By Dong Magsajo (The Philippine Star)
MANILA, Philippines – For around a 10-year period in the 1960s, Finnish rally driver Rauno Aaltonen made a name for himself in the world of professional driving. Aaltonen won the European Rally Championship in 1965 and the Finnish Rally Championship in 1961 and 1965 before winning the premier touring car race called the Gallaher 500 in a Mini Cooper S in 1966. He went on to compete and place prominently in several other race series including the World Rally Championship in the 1970s. Aaltonen made such a huge name for himself during his heyday that he was even given a nickname – The Rally Professor, an apt label considering what he does these days.
These days, Aaltonen focuses his efforts on teaching others how to maximize one’s driving skills – with safety in mind. These days, he runs a performance driving school that harks on the benefits of responsible driving. How does one shift from being a professional race car driver to being a safety driving instructor? The answer is – with much difficulty. Aaltonen, who was in town last week to help launch the MINI Cooper JCW edition (see accompanying story by Kap Aguila), argues that sports that are not team oriented like racing require its personalities to embrace a unique level of introspection.
“The socially positively oriented people involved in motorsport are at a disadvantage,” Aaltonen told The STAR in an exclusive interview. “Because in any individual sport, one must think of how he alone can improve. When driving out on the streets, on the other hand, one needs to consider every single outside factor – so it’s never about just a single individual. It took me 10 years to learn enough about how other people think before I got past my racing mentality. It’s been the biggest advantage for me… to learn about how other people think. That was the only time I learned how to develop a program that would be effective in teaching other people. It is what you learn about the person that is important, because there are limits to each person’s ability to learn.”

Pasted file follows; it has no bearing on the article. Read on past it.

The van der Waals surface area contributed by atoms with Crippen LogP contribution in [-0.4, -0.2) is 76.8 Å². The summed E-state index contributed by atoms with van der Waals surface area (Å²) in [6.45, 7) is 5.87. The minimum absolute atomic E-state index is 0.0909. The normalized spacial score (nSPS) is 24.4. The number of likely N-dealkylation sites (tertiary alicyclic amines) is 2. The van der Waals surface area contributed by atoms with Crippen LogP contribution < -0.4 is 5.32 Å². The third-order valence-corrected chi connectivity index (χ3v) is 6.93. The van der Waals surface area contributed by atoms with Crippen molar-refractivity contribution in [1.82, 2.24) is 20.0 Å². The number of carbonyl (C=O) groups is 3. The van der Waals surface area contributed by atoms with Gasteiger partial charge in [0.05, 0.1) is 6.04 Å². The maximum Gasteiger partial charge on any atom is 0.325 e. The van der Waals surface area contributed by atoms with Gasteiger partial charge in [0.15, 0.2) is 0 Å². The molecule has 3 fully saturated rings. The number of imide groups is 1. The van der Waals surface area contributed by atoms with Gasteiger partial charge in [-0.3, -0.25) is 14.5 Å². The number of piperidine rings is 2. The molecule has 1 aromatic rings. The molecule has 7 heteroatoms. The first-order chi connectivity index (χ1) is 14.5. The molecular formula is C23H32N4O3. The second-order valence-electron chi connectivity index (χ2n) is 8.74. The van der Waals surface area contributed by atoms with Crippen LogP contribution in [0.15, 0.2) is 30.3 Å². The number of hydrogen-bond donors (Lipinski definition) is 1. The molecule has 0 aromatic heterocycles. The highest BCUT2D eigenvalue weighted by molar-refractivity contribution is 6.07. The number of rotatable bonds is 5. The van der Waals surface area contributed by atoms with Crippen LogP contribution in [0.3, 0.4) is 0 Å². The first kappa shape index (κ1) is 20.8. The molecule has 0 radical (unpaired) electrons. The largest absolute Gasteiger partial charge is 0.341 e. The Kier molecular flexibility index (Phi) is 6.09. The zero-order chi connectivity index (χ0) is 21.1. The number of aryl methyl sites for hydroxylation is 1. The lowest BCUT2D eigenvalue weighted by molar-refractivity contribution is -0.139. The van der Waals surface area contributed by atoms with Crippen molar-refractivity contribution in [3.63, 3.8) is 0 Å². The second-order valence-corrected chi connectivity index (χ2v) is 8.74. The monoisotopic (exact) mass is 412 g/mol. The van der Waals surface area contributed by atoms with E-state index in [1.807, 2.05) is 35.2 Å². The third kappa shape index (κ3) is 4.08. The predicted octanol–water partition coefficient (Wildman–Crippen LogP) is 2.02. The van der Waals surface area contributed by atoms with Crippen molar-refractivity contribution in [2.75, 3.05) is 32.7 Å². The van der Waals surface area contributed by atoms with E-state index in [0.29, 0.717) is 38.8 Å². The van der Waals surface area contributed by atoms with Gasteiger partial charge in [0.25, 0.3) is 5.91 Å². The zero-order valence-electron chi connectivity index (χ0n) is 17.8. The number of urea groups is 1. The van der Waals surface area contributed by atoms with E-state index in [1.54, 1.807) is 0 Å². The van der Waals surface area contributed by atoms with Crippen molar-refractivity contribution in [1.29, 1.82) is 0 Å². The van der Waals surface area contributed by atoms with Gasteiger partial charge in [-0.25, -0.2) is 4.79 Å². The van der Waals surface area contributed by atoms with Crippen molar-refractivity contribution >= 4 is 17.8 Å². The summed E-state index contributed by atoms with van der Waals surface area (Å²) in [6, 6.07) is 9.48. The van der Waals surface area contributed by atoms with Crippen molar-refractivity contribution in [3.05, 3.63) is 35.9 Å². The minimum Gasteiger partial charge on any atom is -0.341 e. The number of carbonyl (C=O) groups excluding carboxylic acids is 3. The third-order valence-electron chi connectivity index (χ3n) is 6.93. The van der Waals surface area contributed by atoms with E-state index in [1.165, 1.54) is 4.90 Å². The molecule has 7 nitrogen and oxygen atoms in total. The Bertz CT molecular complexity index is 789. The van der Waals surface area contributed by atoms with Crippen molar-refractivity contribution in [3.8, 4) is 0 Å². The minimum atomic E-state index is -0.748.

With this line of thinking, Aaltonen lays down the groundwork of how one can be an effective driver out on the streets. “Complete concentration is key for any good driver. A good driver should see the total picture – that includes what he can see and what he should know about the circumstances. In other words a good driver should be prepared for what might happen. He should not try to do something he is not capable of. He should stay within his limits. He should be calm, and not get too upset or too excited. Thinking poorly, a driver is much closer to an accident,” he reasons.
“A good driver must also understand how to use his machine. For example, it all starts with how to sit. More than 90% of the drivers in the world don’t even know how to sit right. A good driver should be able to push himself to his seat with his left foot. It’s from one’s shoulders that one gets stability,” he adds.
“The best and most basic lesson I can impart is to learn to keep your distance. Human reaction time combined with concentration differs in everyone. Analysis, decision making and acting differs. For normal people it can take about one second. Imagine what can happen in one second if you’re traveling at 100 kph. We need time and distance to keep ourselves safe,” Aaltonen stresses.
How exactly does Aaltonen teach these basics in his native Finland? He pushes his students to the limit via an ice driving course where grip is at its worst! “I believe in developing the mind more than the steering wheel. I push my students over their limit in training. I scare them into remembering that which is dangerous, at least while in safe conditions. I do this to stress how they should do things because they want to stay alive and never to show off,” he smiles.
How safe is “safe” for The Rally Professor? Let’s just say he’s had his share of celebrity students that include world leaders. And if you’re still not convinced, here’s another fact, in 1976, BMW developed a driver training program that focused on maximizing driver potential via interface with its automobiles and their capabilities. That program, now known as the BMW Driver Training Program, runs to this day. We’re giving you one guess who developed the program. For more on The Rally Professor and for even more tips on how one can drive safely and responsibly out on the streets, visit http://www.aaltonenmotorsport.com/.